1. “…that someone can love food AND have an eating disorder.

Many people with eating disorders spend their entire day thinking and obsessing about food, and many are chefs or bakers themselves. One reason is that restricting directly causes food obsession (see the Minnesota Starvation Experiment, but TW for emaciation, restriction, numbers, disordered thoughts and behaviors). Eating disorders are just that — a disordered relationship with food, rather than no relationship with food at all.

2. “…that eating disorders are an illness, not a choice or a character flaw.”

Eating disorders are a mental illness. The individual behaviors may be choices, but the self-destructive compulsion behind them is not something anyone would choose.

3. “…that eating disorders are about more than wanting to lose weight and get thin.”

Eating disorders are a coping mechanism whereby all other worries and insecurities are translated into body dissatisfaction/a disordered relationship with food. It may present as a single-minded desire for thinness, but first and foremost it is a mental illness and a self-destructive, slow suicide.

4. “…that ANYONE can get an eating disorder.”

People with eating disorders can be extroverted, introverted, vain, selfless, cheerful, morose, popular, outcasts, smart, learning disabled, rich, poor, young, old, Black, White, Latin@, Asian, male, female, queer, gay, straight, bi, fat, thin, or anything in between. There is no group that is totally immune to mental illness.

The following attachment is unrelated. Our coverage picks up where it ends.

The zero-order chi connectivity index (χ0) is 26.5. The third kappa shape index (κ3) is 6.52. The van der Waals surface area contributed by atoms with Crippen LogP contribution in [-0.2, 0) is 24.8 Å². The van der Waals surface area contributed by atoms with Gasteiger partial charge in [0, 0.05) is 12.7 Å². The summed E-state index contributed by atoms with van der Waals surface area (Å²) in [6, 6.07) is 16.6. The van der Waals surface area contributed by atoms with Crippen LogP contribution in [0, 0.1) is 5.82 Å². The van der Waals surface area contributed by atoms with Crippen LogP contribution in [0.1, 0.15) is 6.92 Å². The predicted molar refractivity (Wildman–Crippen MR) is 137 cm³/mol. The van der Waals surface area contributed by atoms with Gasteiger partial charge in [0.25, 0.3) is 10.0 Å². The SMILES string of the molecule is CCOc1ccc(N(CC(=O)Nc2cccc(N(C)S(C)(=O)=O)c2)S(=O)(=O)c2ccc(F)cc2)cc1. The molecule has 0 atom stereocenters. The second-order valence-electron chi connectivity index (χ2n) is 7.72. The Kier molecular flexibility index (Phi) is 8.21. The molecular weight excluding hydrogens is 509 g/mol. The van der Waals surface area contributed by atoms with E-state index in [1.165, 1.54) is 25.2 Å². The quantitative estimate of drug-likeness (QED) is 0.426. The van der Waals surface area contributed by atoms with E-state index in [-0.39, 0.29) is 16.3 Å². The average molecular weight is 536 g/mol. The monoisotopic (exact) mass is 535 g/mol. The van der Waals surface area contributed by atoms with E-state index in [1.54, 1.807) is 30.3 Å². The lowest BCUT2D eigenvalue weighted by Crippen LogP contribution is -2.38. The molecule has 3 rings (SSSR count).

5. “…that eating disorders are largely genetic.”

Recent research indicates that people are born with a predisposition for eating disorders; a common analogy is that genetics is the gun, and environmental factors (upbringing, diet culture, fatphobic messages in the media, etc.) are the trigger.

6. “…that diet culture is so insidious, pervasive, and harmful.”

Diet culture is what allows eating disorders to hide so well. Instead of being alarmed at rapid changes in diet or the obsessive following of arbitrary food rules, we laud people for their “self-control” and “willpower.” When someone goes to the gym so often they are letting their other responsibilities slide and injuring themselves, they are “dedicated” and “determined.” Diet culture holds weight loss as a worthy goal in and of itself, so eating disorders become merely a misguided way to a good goal rather than a completely distorted, deadly value system. Diet culture preaches everything that eating disorders preach: that self-loathing and body hatred are normal, that fat is universally bad, that the only way to really love yourself or be happy is to change your body.

7. “…that eating disorders aren’t ‘just a phase’.”

Some people do only have an eating disorder for a short while and it gets better with time. However, many people do not get better without help; and if an eating disorder goes untreated it can become a debilitating, lifelong disability with a death sentence.

8. “…that not everyone with an eating disorder loses weight.”

Not all eating disorders are purely restrictive; some eating disorders are characterized by binges, like BED or bulimia nervosa. Disordered eating also very often leads to weight yo-yoing rather than sustained weight loss.

9. “…that eating disorders are very messy.”

Eating disorders are far from glamorous. They cause great physical damage, everything from dry nails and rotting teeth to laxative addiction and muscle wasting, to eroded stomach lining and Barrett’s esophagus — where throat lining is replaced by intestinal lining, sometimes leading to throat cancer.

10. “…that bulimia isn’t delicately/quietly puking after meals.”

Purging can include over exercising, diuretics and laxatives, not just vomiting. [TW: v*miting] Also, vomiting is rarely delicate OR quiet. Your body doesn’t like to throw up, so it makes it as unpleasant, loud, noisy and messy as possible. It’s nowhere close to dainty OR neat.

11. “…that people with anorexia actually do eat.”